Green Scene

Spring doesn’t bloom until Cornelian cherry blooms

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The crocuses are already up and I have been anticipating the forsythia. 

It is mid-March as I write this, and while the forsythia is clearly in bud, it has not yet flowered, although I did force some branches weeks ago and had a beautiful taste of spring indoors. 

Recently, I was driving south on Moshulu Parkway on my way to the New York Botanical Garden. 

Glancing to my right, I spotted small numerous trees sporting a hazy mist of yellow around the crown of each tree. 

I remembered having inquired about these trees last year from my plant guru, Marc Hachadourian, director of the Nolen Greenhouses for Living Collections, and then promptly forgetting about them when the blooms faded away. 

These trees are Cornus mas, the Cornelian cherry, and members of the dogwood group (family Cornaceae, genus cornus). Its more flamboyant white or salmon-colored cousins, the flowering dogwood (Cornus florida) will bloom later in the season. 

The tree’s real claim to fame is that it is the earliest blooming tree in our area.

Cornus comes from the Latin word meaning “horn,” which may reference the hardness of the wood. Apparently Cornus was actually the Latin name for the Cornelian cherry tree itself. 

Cornelian invokes the red color of the ripe fruit resembling the semi-precious stone carnelian, which can also be spelled “cornelian.” 

While the flowers are hermaphroditic — having male and female structures — young plants do not bear fruit for several years, leading to an assumption of maleness. That created the epithet mas, meaning “male.”

The flowers of the Cornelian cherry bloom before the leaves — having the same definitive characteristics of other dogwoods — unfurl. 

The leaf is between three and five inches long, and ovate (wider at the base than at the tip) with smooth or wavy edges. 

For me, the venous structure is most telling. There is a center vein from which smaller veins branch off and run in curves parallel to the edges of the leaves. 

Most surprising for me is that the fruit, when ripe, is edible by humans, not just animals. It can be eaten raw or made into jam or used as the base for both alcoholic and non-alcoholic drinks. The caveat is that the fruit must be completely ripe (even over-ripe), or it is unpalatable. 

This process of over-ripening to achieve edibility, known as “bletting,” is performed with other fruits as well like quince, medlars and persimmons. Bletting causes an increase in the sugar content of the fruit and a decrease in the acids and tannins.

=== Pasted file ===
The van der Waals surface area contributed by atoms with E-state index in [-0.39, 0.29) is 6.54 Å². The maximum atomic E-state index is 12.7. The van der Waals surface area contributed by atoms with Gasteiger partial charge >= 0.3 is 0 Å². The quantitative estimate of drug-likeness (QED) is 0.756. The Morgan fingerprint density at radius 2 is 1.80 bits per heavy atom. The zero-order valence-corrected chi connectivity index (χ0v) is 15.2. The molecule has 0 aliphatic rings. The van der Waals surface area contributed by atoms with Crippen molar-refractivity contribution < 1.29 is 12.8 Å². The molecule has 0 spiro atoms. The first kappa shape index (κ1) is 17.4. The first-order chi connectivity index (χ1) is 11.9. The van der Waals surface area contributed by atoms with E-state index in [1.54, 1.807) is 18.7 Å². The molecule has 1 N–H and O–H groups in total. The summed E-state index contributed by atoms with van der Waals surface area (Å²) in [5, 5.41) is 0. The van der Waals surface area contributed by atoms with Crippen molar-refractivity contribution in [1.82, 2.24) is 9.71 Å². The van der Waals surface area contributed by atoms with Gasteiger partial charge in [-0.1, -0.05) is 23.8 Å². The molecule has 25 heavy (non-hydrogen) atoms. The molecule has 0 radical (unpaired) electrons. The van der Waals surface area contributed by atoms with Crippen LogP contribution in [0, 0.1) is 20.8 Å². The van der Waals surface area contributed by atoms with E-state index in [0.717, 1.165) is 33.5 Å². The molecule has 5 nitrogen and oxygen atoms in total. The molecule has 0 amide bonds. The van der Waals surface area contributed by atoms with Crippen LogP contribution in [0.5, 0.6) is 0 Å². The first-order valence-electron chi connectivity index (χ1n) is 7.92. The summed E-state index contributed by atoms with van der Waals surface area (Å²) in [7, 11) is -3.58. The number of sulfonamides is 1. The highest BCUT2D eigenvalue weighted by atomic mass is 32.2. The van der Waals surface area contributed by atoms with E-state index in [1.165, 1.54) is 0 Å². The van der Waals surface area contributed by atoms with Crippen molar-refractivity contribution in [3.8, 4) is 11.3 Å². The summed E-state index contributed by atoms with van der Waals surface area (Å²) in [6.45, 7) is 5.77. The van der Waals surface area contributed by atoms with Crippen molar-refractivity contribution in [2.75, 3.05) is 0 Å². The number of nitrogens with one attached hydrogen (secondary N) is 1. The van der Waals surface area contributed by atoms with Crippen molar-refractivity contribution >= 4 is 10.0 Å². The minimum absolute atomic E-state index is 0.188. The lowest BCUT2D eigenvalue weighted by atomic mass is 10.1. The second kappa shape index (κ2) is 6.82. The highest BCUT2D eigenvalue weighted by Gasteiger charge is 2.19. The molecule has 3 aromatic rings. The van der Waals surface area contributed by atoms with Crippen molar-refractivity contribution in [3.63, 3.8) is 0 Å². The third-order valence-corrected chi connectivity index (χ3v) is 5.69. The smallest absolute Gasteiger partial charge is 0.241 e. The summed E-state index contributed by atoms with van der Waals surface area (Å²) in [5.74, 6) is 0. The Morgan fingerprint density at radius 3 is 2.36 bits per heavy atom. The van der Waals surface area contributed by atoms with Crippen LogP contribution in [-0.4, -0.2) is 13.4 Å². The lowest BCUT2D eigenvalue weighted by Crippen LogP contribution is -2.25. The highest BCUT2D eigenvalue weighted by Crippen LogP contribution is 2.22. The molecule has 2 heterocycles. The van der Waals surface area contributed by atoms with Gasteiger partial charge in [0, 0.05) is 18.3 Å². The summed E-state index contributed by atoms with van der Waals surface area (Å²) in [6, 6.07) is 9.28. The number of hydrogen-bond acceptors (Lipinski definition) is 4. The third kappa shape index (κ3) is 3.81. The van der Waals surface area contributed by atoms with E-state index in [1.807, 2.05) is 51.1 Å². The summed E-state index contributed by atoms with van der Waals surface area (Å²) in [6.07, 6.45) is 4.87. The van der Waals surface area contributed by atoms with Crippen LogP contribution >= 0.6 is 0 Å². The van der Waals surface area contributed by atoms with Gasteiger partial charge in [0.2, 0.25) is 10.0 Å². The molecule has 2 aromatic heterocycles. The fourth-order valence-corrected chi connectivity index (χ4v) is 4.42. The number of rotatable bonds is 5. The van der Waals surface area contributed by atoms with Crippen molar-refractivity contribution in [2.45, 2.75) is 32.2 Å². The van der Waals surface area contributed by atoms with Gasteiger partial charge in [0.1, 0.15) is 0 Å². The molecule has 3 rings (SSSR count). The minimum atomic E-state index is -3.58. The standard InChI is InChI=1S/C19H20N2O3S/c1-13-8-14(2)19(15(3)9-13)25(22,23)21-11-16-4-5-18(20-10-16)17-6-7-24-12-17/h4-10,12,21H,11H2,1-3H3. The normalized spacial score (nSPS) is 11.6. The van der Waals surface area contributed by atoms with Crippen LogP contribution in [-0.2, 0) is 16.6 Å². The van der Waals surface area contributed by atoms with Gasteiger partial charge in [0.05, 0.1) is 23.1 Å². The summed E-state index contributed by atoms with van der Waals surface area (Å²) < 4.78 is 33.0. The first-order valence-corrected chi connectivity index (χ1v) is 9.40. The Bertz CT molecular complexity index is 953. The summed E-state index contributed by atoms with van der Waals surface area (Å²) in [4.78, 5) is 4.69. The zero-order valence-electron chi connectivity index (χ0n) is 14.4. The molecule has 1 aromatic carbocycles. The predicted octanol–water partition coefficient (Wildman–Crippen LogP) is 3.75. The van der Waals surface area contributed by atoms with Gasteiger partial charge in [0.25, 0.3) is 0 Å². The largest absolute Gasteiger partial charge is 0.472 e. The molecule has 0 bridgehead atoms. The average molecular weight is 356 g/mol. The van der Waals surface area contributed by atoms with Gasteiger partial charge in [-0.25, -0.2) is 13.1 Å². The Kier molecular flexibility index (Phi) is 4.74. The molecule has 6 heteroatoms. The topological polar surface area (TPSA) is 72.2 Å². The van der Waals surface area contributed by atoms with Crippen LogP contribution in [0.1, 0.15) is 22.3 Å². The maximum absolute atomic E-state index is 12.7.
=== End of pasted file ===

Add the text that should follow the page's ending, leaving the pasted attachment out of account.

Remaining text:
Tannins are plant compounds that protect plants from insect predators, and their presence can cause a sense of puckering when eating unripe fruit, red wine or tea. The word comes from the high old German tanna meaning “an oak or fir tree.” Bark from oaks, mimosa and chestnuts were used in the tanning of leather, hence the usage “to tan leather.”

The Cornus florida that we will see later in the season comes in white and shades of pink. However, the colored structures that we are tempted to call petals are, in fact, not petals. They are specialized leaf structures known as bracts. 

In the case of the flowering dogwood, it could be thought of as a platter surrounding and showcasing the actual flower. When these bracts form a whorl, as in the flowering dogwood, they are called “involucres.” The enclosed group of flowers is tiny and appear like small knots. 

The fruit in this case will resemble a faceted reddish ball, which is composed of multiple fused drupes. A drupe is a stone fruit (hard seed inside, fleshy layer outside). Common drupes in our fruit stores include peaches, olives and mangoes. 

We already have encountered fused drupes in the fruit of the Osage orange tree (Maclura pomifera).

The family Cornaceae is made up of approximately 60 species that can be found in northern and southern temperate zones and tropical mountains. 

The most recent research, with the discovery of a perimineralized fruit of the extinct Cornuspiggae, indicates their presence 73 million years ago during the Cretaceous Period. Perimineralization is the replacement of internal tissues by minerals forming a 3-D cast of the organism.

Years ago, we went hiking in eastern Canada, and the trail was bordered with an architectural and beautiful low-growing groundcover. The plant had six bright green leaves with a white dogwood-like flower at the center. Invariably, I needed to buy a guide to the local flora and was able to identify this beautiful plant as Cornus canadensis or bunchberry. 

Unfortunately, despite being hardy in zones like Riverdale, it did not make it through its first year. It is a much prettier plant than pachysandra, so perhaps I will try it again.

Have a thought or comment for Sura Jeselsohn? Email her at greenscenesura@gmail.com.

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